These fires have forced thousands of residents to leave their homes in terror not knowing what they will return to when they are able.
Law enforcement officials have been working tirelessly to figure out who started these horrific wildfires and it appears they may have the culprits that would prove President Trump was right yet again.
On Monday, firefighters have been able to gain control of the raging wildfires in the northern California area.
However, even though these brave firefighters have been able to make headway in containing the fire the death toll has risen to 41.
Over the last week, these raging fires have scorched more than 200,000 acres, destroyed or damaged more than 5,500 homes, and displaced 100,000 people. Though by some miracle on Sunday, the winds changed and the firefighters were able to take advantage of that situation and contain some of the fires.
View from the air: Santa Rosa, California, neighborhoods, businesses destroyed by wildfires.
Now that the firefighters have been able to make some headway in these deadly fires, law enforcement has been focusing on what caused them, and what they found is shocking. As officials were studying the fires, they noticed a pattern of where the majority of them occurred.It seems that areas hardest hit by these fires were in areas within the legal marijuana business, and they are now suspecting foul play.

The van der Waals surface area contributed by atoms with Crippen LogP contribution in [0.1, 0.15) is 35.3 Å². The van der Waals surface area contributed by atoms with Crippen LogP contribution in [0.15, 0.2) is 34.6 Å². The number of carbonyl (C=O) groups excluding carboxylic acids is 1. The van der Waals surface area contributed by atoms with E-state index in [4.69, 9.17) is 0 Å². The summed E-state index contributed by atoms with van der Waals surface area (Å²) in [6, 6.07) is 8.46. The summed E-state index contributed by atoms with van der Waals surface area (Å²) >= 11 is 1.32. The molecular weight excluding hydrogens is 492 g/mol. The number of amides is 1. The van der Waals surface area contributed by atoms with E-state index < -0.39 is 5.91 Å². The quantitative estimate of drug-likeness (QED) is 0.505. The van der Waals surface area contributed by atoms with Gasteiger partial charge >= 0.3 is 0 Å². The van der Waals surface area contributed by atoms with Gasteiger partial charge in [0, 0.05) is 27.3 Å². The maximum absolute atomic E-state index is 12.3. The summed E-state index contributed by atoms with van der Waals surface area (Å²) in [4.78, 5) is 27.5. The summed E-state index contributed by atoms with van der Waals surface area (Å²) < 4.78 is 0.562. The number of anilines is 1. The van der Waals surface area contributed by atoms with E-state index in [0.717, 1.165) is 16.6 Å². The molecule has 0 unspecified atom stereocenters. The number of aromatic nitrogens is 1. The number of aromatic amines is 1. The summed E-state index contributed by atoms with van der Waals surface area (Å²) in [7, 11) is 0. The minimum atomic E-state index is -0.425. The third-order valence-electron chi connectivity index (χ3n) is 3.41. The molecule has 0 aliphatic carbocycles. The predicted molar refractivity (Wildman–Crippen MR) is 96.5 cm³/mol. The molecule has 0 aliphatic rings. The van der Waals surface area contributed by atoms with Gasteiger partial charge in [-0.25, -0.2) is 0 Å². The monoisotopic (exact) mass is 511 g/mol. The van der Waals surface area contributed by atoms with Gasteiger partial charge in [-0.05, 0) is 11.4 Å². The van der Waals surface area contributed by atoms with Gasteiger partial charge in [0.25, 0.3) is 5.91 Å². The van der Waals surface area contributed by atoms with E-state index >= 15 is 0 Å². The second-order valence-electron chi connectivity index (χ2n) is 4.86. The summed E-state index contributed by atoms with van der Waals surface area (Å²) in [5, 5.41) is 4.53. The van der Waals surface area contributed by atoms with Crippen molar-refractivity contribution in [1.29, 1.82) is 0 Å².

As it turns out the areas that are being hit the hardest happen to be pot farms.
CNN Money reported:
Deadly wildfires in Northern California are burning up marijuana farms in the so-called Emerald Triangle. Blazes have destroyed a number of farms in Mendocino County right before legal recreational sales begin in California.
Cannabis business owners who lose their crops have little reprieve.
“Nobody right now has insurance,” said Nikki Lastreto, secretary of the Mendocino Cannabis Industry Association. “They might have insurance on their house, but not on their crop.”
Here is more from Got News:
The suspicious timing and sheer destruction of the fires have led them to believe the Mexican drug cartels – infamous for their ruthless tactics – had a hand in starting them. These cartels, which run a large share of the world’s multi-billion dollar illegal drug trade, certainly have the means to pull of an attack like this.
They also have an enormous incentive to drive up prices and hurt their competitors, and these fires are already accomplishing that. If Mexican drug lord involvement is confirmed, it will likely spark an international crisis between the United States and Mexico over the latter’s failure to rein in its criminal cartels.